After one year at Butte Community College, Rodgers received an athletic scholarship to attend the University of California, Berkeley, where he played for the California Golden Bears football team from 2003 to 2004. Despite his record-setting statistics, Rodgers attracted little interest from Division I programs. In a 2011 interview with E:60, he attributed the relative lack of attention in the recruiting process to his unimposing physical stature as a high school player at 5’10 and 165 lb . Rodgers had wanted to attend Florida State University and play under Bobby Bowden, but was rejected. He garnered only an offer to compete for a scholarship as a walk-on from Illinois. He declined the invitation, and considered quitting football to study for law school.

He was then recruited to play football at Butte Community College in Oroville, a junior college about 15 miles southeast of Chico. Rodgers threw 26 touchdowns in his freshman season, leading Butte to a 10–1 record, the NorCal Conference championship, and a No. 2 national ranking. While there, he was discovered by the California Golden Bears’ head coach Jeff Tedford, who was recruiting Butte tight end Garrett Cross. Tedford was surprised to learn that Rodgers had not been recruited earlier. Because of Rodgers’ good high school scholastic record, he was eligible to transfer after one year of junior college instead of the typical two.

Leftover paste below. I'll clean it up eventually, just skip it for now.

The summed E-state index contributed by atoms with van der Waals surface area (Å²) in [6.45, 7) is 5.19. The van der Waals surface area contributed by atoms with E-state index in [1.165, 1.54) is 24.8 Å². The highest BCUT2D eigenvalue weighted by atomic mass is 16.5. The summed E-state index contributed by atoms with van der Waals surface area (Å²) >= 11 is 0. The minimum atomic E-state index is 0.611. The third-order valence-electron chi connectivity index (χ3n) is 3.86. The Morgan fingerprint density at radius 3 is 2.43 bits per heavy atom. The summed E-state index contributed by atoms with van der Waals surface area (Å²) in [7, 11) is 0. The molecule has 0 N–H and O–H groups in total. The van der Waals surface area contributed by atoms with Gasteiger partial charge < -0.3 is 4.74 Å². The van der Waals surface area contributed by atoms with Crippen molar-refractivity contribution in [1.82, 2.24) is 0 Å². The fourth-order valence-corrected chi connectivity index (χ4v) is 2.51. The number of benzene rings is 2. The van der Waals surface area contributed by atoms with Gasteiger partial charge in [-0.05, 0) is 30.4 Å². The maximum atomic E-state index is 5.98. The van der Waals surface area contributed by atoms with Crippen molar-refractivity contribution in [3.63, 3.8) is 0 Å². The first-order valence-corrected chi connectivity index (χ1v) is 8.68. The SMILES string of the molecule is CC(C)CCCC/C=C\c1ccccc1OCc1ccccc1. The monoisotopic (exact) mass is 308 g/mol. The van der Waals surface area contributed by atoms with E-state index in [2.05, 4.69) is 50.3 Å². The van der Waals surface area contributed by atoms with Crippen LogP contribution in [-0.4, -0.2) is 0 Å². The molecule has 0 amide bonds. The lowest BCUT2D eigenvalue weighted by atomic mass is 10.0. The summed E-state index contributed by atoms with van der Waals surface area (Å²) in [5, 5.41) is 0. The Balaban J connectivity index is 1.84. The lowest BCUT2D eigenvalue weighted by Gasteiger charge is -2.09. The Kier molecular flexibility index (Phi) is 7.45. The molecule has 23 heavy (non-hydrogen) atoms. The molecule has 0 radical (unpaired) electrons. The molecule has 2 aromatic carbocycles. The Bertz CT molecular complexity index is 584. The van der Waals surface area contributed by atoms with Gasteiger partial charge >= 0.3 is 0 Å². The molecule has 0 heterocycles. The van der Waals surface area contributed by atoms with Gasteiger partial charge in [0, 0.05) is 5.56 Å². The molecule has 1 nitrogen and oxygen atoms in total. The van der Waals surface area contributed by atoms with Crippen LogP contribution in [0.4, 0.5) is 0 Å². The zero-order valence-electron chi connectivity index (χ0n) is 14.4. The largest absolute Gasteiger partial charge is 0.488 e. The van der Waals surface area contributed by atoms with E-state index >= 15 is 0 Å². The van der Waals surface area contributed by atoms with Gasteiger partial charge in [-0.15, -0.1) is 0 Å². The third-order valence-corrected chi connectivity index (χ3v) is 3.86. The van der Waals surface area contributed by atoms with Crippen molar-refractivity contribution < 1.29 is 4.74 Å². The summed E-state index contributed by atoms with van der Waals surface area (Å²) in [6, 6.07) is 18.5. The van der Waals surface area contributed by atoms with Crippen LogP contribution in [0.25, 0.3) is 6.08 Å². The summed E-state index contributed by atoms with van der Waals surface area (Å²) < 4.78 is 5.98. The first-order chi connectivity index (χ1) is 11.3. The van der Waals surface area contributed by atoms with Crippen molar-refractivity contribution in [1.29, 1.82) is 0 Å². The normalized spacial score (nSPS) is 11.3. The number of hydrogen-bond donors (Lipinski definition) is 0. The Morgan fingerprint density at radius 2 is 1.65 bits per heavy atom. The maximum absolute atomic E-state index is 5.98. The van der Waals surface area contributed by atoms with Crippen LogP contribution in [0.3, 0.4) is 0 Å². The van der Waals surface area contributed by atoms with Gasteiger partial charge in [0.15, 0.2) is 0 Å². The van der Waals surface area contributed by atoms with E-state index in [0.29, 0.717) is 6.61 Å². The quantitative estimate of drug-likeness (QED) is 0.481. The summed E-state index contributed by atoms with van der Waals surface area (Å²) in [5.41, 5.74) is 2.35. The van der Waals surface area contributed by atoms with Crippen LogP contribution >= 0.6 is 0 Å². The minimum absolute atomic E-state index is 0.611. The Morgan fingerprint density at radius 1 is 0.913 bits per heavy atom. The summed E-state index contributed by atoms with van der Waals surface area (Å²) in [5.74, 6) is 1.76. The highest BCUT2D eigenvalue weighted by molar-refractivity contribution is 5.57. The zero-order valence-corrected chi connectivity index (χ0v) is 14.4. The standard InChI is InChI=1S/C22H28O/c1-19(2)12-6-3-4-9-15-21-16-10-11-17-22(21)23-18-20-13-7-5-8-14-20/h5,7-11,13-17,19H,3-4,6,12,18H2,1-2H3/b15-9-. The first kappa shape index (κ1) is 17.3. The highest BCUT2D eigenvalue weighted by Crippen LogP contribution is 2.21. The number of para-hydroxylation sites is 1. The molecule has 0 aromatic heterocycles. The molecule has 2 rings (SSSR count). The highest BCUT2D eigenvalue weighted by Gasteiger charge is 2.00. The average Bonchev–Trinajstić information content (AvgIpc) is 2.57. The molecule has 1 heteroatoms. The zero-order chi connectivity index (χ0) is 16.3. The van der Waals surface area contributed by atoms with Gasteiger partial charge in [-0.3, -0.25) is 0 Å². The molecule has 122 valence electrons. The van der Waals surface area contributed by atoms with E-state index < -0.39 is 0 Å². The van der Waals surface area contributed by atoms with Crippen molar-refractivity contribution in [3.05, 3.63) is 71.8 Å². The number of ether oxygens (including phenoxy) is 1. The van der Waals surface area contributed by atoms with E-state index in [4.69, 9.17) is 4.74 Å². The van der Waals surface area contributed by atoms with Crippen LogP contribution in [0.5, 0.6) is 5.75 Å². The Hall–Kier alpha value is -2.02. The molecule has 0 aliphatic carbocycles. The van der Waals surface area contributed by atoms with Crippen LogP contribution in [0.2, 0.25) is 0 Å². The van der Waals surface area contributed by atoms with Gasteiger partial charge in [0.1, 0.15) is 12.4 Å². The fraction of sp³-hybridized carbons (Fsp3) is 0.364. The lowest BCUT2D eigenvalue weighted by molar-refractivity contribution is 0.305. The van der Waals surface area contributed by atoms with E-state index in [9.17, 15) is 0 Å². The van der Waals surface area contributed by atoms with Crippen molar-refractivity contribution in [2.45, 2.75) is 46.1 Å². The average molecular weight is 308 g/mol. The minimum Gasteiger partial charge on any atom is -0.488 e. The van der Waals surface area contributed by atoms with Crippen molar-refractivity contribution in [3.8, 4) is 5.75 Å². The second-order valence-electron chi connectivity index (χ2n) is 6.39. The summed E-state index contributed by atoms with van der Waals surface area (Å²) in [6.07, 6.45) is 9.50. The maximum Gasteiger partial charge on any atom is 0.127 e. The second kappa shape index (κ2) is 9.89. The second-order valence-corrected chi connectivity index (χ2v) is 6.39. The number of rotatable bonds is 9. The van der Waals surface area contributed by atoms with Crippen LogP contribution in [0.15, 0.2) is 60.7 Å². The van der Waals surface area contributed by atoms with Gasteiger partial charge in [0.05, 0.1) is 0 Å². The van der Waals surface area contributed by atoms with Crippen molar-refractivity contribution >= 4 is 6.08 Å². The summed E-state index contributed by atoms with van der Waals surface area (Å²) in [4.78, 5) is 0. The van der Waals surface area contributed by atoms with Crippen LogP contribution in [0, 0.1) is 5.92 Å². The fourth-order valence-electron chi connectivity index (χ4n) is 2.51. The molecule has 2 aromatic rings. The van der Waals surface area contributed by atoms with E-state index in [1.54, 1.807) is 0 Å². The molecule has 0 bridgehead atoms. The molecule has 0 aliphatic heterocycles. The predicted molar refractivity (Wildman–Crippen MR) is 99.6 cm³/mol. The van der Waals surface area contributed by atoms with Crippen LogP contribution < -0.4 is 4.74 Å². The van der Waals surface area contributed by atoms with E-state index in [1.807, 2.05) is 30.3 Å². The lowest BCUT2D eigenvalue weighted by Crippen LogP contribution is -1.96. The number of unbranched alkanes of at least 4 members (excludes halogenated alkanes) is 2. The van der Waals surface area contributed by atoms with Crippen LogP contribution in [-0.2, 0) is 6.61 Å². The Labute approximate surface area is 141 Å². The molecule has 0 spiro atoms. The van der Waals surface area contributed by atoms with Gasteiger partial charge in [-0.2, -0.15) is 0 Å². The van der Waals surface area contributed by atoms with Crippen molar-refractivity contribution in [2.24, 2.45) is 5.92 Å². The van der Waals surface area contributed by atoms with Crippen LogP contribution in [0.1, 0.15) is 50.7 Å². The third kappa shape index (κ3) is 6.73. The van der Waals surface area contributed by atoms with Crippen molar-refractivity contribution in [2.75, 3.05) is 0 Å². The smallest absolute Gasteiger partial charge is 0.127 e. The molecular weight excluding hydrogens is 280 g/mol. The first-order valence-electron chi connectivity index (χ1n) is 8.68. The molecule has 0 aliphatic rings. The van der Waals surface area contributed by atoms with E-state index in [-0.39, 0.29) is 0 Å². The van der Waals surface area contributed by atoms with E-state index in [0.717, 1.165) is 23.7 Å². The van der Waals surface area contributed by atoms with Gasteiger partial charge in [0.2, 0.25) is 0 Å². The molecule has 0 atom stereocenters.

As a junior college transfer, Rodgers had three years of eligibility at Cal. He was named the starting quarterback in the fifth game of the 2003 season, coincidentally against the only team that offered him a Division I opportunity out of high school, Illinois. As a sophomore, he helped lead the Golden Bears to a 7–3 record as a starter. In his second career start, Rodgers led the team to a 21–7 halftime lead against USC (then ranked No. 3) before being replaced in the second half by Reggie Robertson due to injury. The Bears won in triple overtime, 34–31.[26] Rodgers passed for 394 yards and was named game MVP in the Insight Bowl against Virginia Tech. In 2003, Rodgers tied the school season record for 300-yard games with 5 and set a school record for the lowest percentage of passes intercepted at 1.43%.